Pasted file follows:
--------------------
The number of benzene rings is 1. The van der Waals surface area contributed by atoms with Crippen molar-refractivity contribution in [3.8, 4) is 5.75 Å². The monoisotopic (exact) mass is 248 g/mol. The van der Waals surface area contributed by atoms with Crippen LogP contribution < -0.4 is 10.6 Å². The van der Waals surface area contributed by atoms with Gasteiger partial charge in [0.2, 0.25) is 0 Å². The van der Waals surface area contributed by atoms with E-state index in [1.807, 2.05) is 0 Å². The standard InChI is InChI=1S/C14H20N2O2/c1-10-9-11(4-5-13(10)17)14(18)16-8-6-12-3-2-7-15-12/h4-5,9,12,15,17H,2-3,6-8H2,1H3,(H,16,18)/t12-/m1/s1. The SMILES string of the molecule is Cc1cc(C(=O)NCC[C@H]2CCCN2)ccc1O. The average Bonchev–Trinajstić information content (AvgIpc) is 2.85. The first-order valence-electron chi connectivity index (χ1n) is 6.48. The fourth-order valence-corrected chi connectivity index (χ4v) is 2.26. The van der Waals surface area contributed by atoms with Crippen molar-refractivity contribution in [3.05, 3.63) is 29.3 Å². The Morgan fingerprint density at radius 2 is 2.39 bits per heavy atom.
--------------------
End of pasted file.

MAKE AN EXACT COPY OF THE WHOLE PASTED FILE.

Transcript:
The number of benzene rings is 1. The van der Waals surface area contributed by atoms with Crippen molar-refractivity contribution in [3.8, 4) is 5.75 Å². The monoisotopic (exact) mass is 248 g/mol. The van der Waals surface area contributed by atoms with Crippen LogP contribution < -0.4 is 10.6 Å². The van der Waals surface area contributed by atoms with Gasteiger partial charge in [0.2, 0.25) is 0 Å². The van der Waals surface area contributed by atoms with E-state index in [1.807, 2.05) is 0 Å². The standard InChI is InChI=1S/C14H20N2O2/c1-10-9-11(4-5-13(10)17)14(18)16-8-6-12-3-2-7-15-12/h4-5,9,12,15,17H,2-3,6-8H2,1H3,(H,16,18)/t12-/m1/s1. The SMILES string of the molecule is Cc1cc(C(=O)NCC[C@H]2CCCN2)ccc1O. The average Bonchev–Trinajstić information content (AvgIpc) is 2.85. The first-order valence-electron chi connectivity index (χ1n) is 6.48. The fourth-order valence-corrected chi connectivity index (χ4v) is 2.26. The van der Waals surface area contributed by atoms with Crippen molar-refractivity contribution in [3.05, 3.63) is 29.3 Å². The Morgan fingerprint density at radius 2 is 2.39 bits per heavy atom.